Nothing will keep Kortney Thurman from sprinting down the runway and flying through the air on Wednesday — not even two sore legs.
No, the Middle Tennessee State senior will hobble her way through the long jump if he has to. And who can blame her?
Thurman will be competing in her first NCAA Track and Field Championships in Des Moines. She is the lone representative from the area colleges.
“I am going to have to wing it,” Thurman said. “I’ll tape it, ice it, do what I have to do. It will be fine though. ... My coach told me there is no healthy athlete. Nobody is ever healthy. There is always something and you just have to push through it.”
Since the indoor track season, Thurman has competed despite suffering a high ankle sprain on her right foot. If that wasn’t enough, her left foot has started to bother her too.
“It has been hurting pretty bad,” she said. “Just recently, every time I press down on my left foot it is giving me pain. But I just push through it. Surprising while I am running on the runway, I don’t feel the pain. Right when I stop I feel it.”
Despite the pain, Thurman finally broke through at the NCAA East Regional meet two weeks ago. Her leap of 20 feet, 3 3/4 inches earned her eighth place. The top 12 qualify for the national meet. She had been on the outside looking in at the last two regionals, placing 31st in 2008 and just missing qualifying last year when she finished 15th.
But this season something clicked for the 5-foot-7 Thurman. On April 9, she leaped a career-best 20 feet, 11 1/4 inches at a meet at Tennessee State. At the time, the mark was the third-best in the nation.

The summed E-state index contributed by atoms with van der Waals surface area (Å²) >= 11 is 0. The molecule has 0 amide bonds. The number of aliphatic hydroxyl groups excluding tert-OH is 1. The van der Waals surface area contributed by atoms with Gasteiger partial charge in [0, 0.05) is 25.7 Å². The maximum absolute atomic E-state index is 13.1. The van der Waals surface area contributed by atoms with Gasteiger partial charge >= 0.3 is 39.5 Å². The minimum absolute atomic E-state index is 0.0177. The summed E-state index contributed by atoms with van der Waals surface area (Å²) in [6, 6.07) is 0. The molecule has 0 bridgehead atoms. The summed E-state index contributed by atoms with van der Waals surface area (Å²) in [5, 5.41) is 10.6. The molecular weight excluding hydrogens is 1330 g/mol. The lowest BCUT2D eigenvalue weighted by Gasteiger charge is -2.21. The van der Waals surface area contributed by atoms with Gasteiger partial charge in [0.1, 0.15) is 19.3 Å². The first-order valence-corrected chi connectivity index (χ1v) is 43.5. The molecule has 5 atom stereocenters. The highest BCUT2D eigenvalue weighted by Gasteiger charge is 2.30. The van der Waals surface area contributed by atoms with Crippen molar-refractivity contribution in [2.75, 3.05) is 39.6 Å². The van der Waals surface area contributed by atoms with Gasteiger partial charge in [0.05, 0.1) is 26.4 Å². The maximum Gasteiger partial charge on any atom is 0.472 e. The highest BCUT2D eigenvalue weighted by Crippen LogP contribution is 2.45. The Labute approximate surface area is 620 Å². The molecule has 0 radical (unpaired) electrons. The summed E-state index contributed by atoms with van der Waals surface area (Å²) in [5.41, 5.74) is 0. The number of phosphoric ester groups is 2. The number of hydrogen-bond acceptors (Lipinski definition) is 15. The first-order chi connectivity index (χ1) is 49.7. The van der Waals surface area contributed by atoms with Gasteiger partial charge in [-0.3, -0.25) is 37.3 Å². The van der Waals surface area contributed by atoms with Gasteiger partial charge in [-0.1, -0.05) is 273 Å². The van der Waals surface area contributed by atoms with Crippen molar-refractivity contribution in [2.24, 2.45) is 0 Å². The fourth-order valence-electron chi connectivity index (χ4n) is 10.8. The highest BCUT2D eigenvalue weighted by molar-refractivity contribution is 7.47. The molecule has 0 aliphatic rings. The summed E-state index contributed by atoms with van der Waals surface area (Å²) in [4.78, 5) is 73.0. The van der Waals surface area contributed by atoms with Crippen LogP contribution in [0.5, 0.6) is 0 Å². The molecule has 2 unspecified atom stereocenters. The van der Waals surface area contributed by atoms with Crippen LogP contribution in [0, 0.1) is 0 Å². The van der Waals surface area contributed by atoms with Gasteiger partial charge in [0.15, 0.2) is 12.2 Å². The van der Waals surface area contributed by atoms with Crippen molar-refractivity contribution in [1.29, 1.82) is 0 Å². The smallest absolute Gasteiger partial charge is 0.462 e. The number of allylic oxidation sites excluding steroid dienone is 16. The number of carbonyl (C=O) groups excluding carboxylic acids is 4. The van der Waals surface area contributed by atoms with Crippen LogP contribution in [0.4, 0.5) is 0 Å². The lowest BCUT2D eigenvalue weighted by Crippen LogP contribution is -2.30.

“The other years I felt like I had it. ... This year I just gave it my all,” Thurman, a native of Powder Springs, Ga., said. I had the mind frame of, ‘This is my senior year. I really want to go out with a bang.’”
After the jump at TSU, Thurman was seeded first at the Sun Belt Conference meet. But the pressure and a mechanics flaw kept her well short of the title, which teammate Kiara Henry captured, as she settled for sixth.
Now, however, she believes she has tweaked her mechanics and is capable of finishing her career as an All-American, an honor given to the top eight placers.
“I keep dropping my left foot,” Thurman, who graduates in December, said. “I have been working in practice, trying to extend my left foot. If I can get both of my feet out in front of me, then I should pull out a big jump.
“… It is kind of surreal. I’m nervous but at the same time I’m trying to look at it as any other meet. We are all coming within inches apart of jumps. So it is fair game I believe.”